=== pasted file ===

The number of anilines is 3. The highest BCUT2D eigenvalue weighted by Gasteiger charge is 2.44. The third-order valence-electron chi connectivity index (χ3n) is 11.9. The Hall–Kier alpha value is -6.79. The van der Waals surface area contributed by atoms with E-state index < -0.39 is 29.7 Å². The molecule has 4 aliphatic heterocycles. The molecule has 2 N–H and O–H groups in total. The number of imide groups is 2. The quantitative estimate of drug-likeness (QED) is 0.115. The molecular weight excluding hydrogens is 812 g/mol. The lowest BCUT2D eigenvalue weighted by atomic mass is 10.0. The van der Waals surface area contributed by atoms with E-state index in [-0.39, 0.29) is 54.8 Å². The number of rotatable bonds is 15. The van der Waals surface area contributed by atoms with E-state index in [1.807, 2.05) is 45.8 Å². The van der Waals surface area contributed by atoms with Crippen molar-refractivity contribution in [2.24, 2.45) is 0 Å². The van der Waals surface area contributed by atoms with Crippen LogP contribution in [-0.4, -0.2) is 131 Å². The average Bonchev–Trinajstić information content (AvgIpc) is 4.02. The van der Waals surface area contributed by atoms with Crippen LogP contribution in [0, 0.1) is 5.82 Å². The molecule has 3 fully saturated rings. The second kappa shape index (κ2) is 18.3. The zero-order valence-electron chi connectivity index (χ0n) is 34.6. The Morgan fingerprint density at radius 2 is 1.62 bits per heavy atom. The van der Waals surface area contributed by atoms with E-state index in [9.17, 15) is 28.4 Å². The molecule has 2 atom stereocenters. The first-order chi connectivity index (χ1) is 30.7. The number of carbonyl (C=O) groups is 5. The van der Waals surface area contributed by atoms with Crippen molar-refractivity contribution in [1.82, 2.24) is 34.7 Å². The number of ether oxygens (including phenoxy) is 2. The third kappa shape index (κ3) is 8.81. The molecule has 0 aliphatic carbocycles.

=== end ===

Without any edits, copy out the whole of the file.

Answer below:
The number of anilines is 3. The highest BCUT2D eigenvalue weighted by Gasteiger charge is 2.44. The third-order valence-electron chi connectivity index (χ3n) is 11.9. The Hall–Kier alpha value is -6.79. The van der Waals surface area contributed by atoms with E-state index < -0.39 is 29.7 Å². The molecule has 4 aliphatic heterocycles. The molecule has 2 N–H and O–H groups in total. The number of imide groups is 2. The quantitative estimate of drug-likeness (QED) is 0.115. The molecular weight excluding hydrogens is 812 g/mol. The lowest BCUT2D eigenvalue weighted by atomic mass is 10.0. The van der Waals surface area contributed by atoms with E-state index in [-0.39, 0.29) is 54.8 Å². The number of rotatable bonds is 15. The van der Waals surface area contributed by atoms with E-state index in [1.807, 2.05) is 45.8 Å². The van der Waals surface area contributed by atoms with Crippen molar-refractivity contribution in [2.24, 2.45) is 0 Å². The van der Waals surface area contributed by atoms with Crippen LogP contribution in [-0.4, -0.2) is 131 Å². The average Bonchev–Trinajstić information content (AvgIpc) is 4.02. The van der Waals surface area contributed by atoms with Crippen LogP contribution in [0, 0.1) is 5.82 Å². The molecule has 3 fully saturated rings. The second kappa shape index (κ2) is 18.3. The zero-order valence-electron chi connectivity index (χ0n) is 34.6. The Morgan fingerprint density at radius 2 is 1.62 bits per heavy atom. The van der Waals surface area contributed by atoms with E-state index in [9.17, 15) is 28.4 Å². The molecule has 2 atom stereocenters. The first-order chi connectivity index (χ1) is 30.7. The number of carbonyl (C=O) groups is 5. The van der Waals surface area contributed by atoms with Crippen molar-refractivity contribution in [1.82, 2.24) is 34.7 Å². The number of ether oxygens (including phenoxy) is 2. The third kappa shape index (κ3) is 8.81. The molecule has 0 aliphatic carbocycles.